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When Women Come First: Gender and Class in Transnational Migration

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With a subtle yet penetrating understanding of the intricate interplay of gender, race, and class, Sheba George examines an unusual immigration pattern to analyze what happens when women who migrate before men become the breadwinners in the family. Focusing on a group of female nurses who moved from India to the United States before their husbands, she shows that this stor With a subtle yet penetrating understanding of the intricate interplay of gender, race, and class, Sheba George examines an unusual immigration pattern to analyze what happens when women who migrate before men become the breadwinners in the family. Focusing on a group of female nurses who moved from India to the United States before their husbands, she shows that this story of economic mobility and professional achievement conceals underlying conditions of upheaval not only in the families and immigrant community but also in the sending community in India. This richly textured and impeccably researched study deftly illustrates the complex reconfigurations of gender and class relations concealed behind a quintessential American success story. When Women Come First explains how men who lost social status in the immigration process attempted to reclaim ground by creating new roles for themselves in their church. Ironically, they were stigmatized by other upper class immigrants as men who needed to "play in the church" because the "nurses were the bosses" in their homes. At the same time, the nurses were stigmatized as lower class, sexually loose women with too much independence. George's absorbing story of how these women and men negotiate this complicated network provides a groundbreaking perspective on the shifting interactions of two nations and two cultures.


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With a subtle yet penetrating understanding of the intricate interplay of gender, race, and class, Sheba George examines an unusual immigration pattern to analyze what happens when women who migrate before men become the breadwinners in the family. Focusing on a group of female nurses who moved from India to the United States before their husbands, she shows that this stor With a subtle yet penetrating understanding of the intricate interplay of gender, race, and class, Sheba George examines an unusual immigration pattern to analyze what happens when women who migrate before men become the breadwinners in the family. Focusing on a group of female nurses who moved from India to the United States before their husbands, she shows that this story of economic mobility and professional achievement conceals underlying conditions of upheaval not only in the families and immigrant community but also in the sending community in India. This richly textured and impeccably researched study deftly illustrates the complex reconfigurations of gender and class relations concealed behind a quintessential American success story. When Women Come First explains how men who lost social status in the immigration process attempted to reclaim ground by creating new roles for themselves in their church. Ironically, they were stigmatized by other upper class immigrants as men who needed to "play in the church" because the "nurses were the bosses" in their homes. At the same time, the nurses were stigmatized as lower class, sexually loose women with too much independence. George's absorbing story of how these women and men negotiate this complicated network provides a groundbreaking perspective on the shifting interactions of two nations and two cultures.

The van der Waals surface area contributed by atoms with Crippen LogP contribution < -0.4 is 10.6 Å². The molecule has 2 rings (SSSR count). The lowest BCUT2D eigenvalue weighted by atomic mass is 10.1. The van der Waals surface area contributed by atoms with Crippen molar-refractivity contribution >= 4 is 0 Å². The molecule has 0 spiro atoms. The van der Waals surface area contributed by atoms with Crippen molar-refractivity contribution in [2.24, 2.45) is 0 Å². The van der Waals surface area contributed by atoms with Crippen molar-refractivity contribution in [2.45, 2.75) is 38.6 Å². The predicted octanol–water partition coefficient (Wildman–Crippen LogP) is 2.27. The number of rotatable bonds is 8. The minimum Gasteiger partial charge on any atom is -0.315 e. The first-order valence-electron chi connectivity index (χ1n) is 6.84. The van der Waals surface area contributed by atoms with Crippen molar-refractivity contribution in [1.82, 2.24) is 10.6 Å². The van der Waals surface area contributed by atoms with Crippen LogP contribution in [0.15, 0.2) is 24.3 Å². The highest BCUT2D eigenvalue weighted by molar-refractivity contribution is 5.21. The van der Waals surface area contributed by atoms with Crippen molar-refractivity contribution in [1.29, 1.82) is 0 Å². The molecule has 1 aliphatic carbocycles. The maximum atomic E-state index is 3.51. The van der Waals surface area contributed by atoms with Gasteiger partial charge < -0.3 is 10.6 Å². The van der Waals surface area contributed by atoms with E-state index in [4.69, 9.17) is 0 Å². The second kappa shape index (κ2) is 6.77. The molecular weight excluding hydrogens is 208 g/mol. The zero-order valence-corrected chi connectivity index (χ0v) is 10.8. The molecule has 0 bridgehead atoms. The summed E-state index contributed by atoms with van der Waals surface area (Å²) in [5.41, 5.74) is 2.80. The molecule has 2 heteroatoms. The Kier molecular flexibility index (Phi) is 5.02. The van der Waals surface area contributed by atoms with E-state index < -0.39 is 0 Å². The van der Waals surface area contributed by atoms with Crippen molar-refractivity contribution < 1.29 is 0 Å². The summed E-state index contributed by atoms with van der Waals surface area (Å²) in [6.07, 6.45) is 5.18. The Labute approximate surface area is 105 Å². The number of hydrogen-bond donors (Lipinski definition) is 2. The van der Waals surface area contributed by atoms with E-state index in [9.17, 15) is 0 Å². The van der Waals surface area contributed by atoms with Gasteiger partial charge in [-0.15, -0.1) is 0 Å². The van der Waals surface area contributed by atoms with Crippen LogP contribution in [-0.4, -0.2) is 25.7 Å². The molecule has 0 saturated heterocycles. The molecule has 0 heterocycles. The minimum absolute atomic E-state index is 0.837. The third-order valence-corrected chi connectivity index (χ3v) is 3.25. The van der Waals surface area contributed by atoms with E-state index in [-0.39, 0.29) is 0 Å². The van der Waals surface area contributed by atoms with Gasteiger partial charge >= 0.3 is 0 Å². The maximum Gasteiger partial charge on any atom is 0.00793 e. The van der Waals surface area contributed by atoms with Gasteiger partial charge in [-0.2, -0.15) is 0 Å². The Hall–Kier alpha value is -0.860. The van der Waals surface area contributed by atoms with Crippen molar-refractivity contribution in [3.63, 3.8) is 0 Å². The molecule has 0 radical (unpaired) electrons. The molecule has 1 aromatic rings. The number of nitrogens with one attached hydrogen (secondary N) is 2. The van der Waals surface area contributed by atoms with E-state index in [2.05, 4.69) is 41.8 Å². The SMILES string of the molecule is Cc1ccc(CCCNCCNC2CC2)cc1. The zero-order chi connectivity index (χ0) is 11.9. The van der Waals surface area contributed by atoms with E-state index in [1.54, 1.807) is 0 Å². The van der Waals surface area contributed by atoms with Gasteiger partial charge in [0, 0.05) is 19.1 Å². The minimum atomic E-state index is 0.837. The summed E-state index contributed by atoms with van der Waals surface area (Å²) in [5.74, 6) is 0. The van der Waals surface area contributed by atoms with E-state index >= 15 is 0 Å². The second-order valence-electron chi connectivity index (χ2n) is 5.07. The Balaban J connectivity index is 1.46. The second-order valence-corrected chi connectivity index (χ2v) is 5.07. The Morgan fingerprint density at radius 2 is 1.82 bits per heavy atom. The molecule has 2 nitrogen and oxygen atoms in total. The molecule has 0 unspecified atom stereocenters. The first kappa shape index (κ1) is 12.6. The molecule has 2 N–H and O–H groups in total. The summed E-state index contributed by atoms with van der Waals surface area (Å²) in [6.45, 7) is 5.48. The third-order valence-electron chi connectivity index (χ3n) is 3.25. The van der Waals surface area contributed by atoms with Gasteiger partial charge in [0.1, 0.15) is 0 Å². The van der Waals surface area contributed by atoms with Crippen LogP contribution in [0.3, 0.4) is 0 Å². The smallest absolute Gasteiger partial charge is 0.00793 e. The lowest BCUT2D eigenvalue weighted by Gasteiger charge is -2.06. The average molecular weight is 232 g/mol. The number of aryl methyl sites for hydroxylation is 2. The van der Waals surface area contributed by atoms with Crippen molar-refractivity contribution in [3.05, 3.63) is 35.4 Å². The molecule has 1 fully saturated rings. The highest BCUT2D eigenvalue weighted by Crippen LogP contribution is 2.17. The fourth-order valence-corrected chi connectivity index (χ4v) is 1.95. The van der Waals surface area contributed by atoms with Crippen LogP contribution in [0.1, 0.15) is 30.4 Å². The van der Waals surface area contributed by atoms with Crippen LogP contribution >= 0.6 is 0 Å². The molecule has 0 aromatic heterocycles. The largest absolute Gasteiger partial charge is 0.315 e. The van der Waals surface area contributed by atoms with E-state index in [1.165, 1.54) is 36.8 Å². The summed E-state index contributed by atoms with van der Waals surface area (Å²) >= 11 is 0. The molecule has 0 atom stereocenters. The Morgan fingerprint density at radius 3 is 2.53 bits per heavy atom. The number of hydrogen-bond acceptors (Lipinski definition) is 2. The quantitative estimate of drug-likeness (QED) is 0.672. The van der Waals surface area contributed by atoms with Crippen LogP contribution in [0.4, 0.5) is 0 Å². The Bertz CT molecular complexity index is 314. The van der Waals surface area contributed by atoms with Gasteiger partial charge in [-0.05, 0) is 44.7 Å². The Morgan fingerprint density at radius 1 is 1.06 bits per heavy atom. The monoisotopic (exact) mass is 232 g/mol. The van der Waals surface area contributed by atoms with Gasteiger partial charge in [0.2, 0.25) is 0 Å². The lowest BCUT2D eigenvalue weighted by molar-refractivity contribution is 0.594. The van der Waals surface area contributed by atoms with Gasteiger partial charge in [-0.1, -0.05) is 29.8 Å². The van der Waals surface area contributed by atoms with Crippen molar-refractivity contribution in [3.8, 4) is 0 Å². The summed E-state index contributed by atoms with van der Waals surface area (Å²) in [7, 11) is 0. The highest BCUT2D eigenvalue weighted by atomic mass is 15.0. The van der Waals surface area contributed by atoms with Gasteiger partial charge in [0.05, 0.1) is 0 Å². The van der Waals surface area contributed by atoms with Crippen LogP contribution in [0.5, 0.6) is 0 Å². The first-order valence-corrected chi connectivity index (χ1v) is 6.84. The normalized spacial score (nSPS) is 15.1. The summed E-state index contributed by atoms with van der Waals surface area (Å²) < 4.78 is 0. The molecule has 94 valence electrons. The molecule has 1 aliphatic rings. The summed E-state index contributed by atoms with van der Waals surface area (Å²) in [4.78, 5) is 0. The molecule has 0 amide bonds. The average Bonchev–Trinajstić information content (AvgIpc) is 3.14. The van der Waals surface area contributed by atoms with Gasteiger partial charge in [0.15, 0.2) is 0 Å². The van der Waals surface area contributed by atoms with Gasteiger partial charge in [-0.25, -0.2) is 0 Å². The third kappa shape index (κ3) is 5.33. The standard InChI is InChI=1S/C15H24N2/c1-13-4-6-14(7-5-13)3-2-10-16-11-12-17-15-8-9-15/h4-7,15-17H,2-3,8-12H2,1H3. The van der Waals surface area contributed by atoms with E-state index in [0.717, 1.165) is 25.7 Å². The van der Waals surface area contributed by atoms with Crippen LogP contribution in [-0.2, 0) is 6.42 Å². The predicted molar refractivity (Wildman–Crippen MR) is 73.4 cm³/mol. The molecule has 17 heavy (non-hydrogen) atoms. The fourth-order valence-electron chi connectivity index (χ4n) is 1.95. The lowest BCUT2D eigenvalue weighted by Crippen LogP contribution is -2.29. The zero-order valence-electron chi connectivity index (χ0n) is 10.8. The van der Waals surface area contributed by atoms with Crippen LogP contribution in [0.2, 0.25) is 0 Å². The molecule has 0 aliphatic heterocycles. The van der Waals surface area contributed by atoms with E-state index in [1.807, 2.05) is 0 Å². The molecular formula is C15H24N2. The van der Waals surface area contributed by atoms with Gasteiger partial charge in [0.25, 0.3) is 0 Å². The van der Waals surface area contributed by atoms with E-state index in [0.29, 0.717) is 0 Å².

34 review for When Women Come First: Gender and Class in Transnational Migration

  1. 4 out of 5

    Jyothis James

    A must read for any Syrian Christian in the diaspora

  2. 5 out of 5

    Andy

    One of the best books that examines shifting tropes of masculinity and femininity in the Keralite immigrant community. A must-read for those who are skeptical of totalizing theories of patriarchy and labor migration that fail to investigate the changing relations of women and men as a result of migration, and the ways in which immigrant male and female identities are structured by class and other social hierarchies.

  3. 4 out of 5

    Zeynep Aydogdu

  4. 4 out of 5

    Brent Thomas

  5. 5 out of 5

    Lata

  6. 4 out of 5

    Karissa Haugeberg

  7. 5 out of 5

    Grace

  8. 4 out of 5

    S.

  9. 4 out of 5

    Sharon

  10. 4 out of 5

    Nuno

  11. 5 out of 5

    Zainah Al Essa

  12. 4 out of 5

    Anne Lutomia

  13. 5 out of 5

    Michael

  14. 5 out of 5

    Tracy Thibodeau

  15. 5 out of 5

    Christina

  16. 5 out of 5

    Alecksana Mallory

  17. 5 out of 5

    Muge Igarashi

  18. 5 out of 5

    Pear

  19. 4 out of 5

    Joel ?

  20. 4 out of 5

    Bridget

  21. 4 out of 5

    Wenny

  22. 5 out of 5

    Hanna

  23. 5 out of 5

    Kelli Kline

  24. 4 out of 5

    Lisa

  25. 5 out of 5

    Navjeet

  26. 5 out of 5

    Woochang

  27. 4 out of 5

    Mony Crișan

  28. 5 out of 5

    Haley

  29. 5 out of 5

    BookDB

  30. 5 out of 5

    Taylor E. Watson

  31. 5 out of 5

    Sarah Philips

  32. 4 out of 5

    synequeen

  33. 5 out of 5

    Gloria

  34. 5 out of 5

    Nieve

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